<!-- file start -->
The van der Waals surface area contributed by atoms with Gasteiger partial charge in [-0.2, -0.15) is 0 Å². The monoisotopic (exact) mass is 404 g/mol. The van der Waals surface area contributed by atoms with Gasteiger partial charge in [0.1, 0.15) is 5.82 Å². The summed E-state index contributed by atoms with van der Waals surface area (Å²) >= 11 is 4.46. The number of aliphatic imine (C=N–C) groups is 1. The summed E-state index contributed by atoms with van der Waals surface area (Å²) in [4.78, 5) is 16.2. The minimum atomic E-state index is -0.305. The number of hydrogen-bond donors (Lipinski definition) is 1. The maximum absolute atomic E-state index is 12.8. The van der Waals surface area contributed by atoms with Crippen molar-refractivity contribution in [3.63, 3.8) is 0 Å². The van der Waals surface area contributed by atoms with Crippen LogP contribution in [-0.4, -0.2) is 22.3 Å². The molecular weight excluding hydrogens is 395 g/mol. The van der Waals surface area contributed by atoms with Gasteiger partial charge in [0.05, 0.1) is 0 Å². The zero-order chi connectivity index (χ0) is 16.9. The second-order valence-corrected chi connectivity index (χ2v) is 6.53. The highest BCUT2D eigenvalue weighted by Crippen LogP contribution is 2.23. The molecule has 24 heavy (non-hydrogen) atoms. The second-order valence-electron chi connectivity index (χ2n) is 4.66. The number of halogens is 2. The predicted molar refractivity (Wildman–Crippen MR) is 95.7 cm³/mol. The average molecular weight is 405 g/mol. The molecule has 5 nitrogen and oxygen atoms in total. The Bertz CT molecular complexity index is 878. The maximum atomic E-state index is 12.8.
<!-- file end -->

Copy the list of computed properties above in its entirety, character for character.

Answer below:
The van der Waals surface area contributed by atoms with Gasteiger partial charge in [-0.2, -0.15) is 0 Å². The monoisotopic (exact) mass is 404 g/mol. The van der Waals surface area contributed by atoms with Gasteiger partial charge in [0.1, 0.15) is 5.82 Å². The summed E-state index contributed by atoms with van der Waals surface area (Å²) >= 11 is 4.46. The number of aliphatic imine (C=N–C) groups is 1. The summed E-state index contributed by atoms with van der Waals surface area (Å²) in [4.78, 5) is 16.2. The minimum atomic E-state index is -0.305. The number of hydrogen-bond donors (Lipinski definition) is 1. The maximum absolute atomic E-state index is 12.8. The van der Waals surface area contributed by atoms with Crippen molar-refractivity contribution in [3.63, 3.8) is 0 Å². The van der Waals surface area contributed by atoms with Crippen LogP contribution in [-0.4, -0.2) is 22.3 Å². The molecular weight excluding hydrogens is 395 g/mol. The van der Waals surface area contributed by atoms with Gasteiger partial charge in [0.05, 0.1) is 0 Å². The zero-order chi connectivity index (χ0) is 16.9. The second-order valence-corrected chi connectivity index (χ2v) is 6.53. The highest BCUT2D eigenvalue weighted by Crippen LogP contribution is 2.23. The molecule has 24 heavy (non-hydrogen) atoms. The second-order valence-electron chi connectivity index (χ2n) is 4.66. The number of halogens is 2. The predicted molar refractivity (Wildman–Crippen MR) is 95.7 cm³/mol. The average molecular weight is 405 g/mol. The molecule has 5 nitrogen and oxygen atoms in total. The Bertz CT molecular complexity index is 878. The maximum atomic E-state index is 12.8.